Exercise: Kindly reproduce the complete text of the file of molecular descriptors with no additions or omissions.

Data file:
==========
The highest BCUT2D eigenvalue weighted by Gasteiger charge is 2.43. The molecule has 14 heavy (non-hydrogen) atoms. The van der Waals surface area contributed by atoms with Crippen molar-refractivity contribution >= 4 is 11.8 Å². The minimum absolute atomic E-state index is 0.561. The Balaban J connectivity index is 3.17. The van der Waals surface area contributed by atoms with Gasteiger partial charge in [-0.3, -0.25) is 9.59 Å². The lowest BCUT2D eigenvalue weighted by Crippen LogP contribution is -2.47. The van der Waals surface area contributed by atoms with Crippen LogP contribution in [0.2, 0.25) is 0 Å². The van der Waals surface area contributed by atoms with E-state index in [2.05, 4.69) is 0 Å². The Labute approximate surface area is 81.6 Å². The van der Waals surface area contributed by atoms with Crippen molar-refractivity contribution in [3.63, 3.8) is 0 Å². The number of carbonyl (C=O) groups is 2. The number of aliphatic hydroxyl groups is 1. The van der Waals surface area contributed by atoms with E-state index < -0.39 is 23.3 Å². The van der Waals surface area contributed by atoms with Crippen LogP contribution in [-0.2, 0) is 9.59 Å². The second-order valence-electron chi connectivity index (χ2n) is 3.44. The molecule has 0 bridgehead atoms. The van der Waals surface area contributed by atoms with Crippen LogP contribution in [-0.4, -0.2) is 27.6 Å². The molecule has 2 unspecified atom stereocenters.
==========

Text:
The highest BCUT2D eigenvalue weighted by Gasteiger charge is 2.43. The molecule has 14 heavy (non-hydrogen) atoms. The van der Waals surface area contributed by atoms with Crippen molar-refractivity contribution >= 4 is 11.8 Å². The minimum absolute atomic E-state index is 0.561. The Balaban J connectivity index is 3.17. The van der Waals surface area contributed by atoms with Gasteiger partial charge in [-0.3, -0.25) is 9.59 Å². The lowest BCUT2D eigenvalue weighted by Crippen LogP contribution is -2.47. The van der Waals surface area contributed by atoms with Crippen LogP contribution in [0.2, 0.25) is 0 Å². The van der Waals surface area contributed by atoms with E-state index in [2.05, 4.69) is 0 Å². The Labute approximate surface area is 81.6 Å². The van der Waals surface area contributed by atoms with Crippen molar-refractivity contribution in [3.63, 3.8) is 0 Å². The number of carbonyl (C=O) groups is 2. The number of aliphatic hydroxyl groups is 1. The van der Waals surface area contributed by atoms with E-state index < -0.39 is 23.3 Å². The van der Waals surface area contributed by atoms with Crippen LogP contribution in [-0.2, 0) is 9.59 Å². The second-order valence-electron chi connectivity index (χ2n) is 3.44. The molecule has 0 bridgehead atoms. The van der Waals surface area contributed by atoms with Crippen LogP contribution in [-0.4, -0.2) is 27.6 Å². The molecule has 2 unspecified atom stereocenters.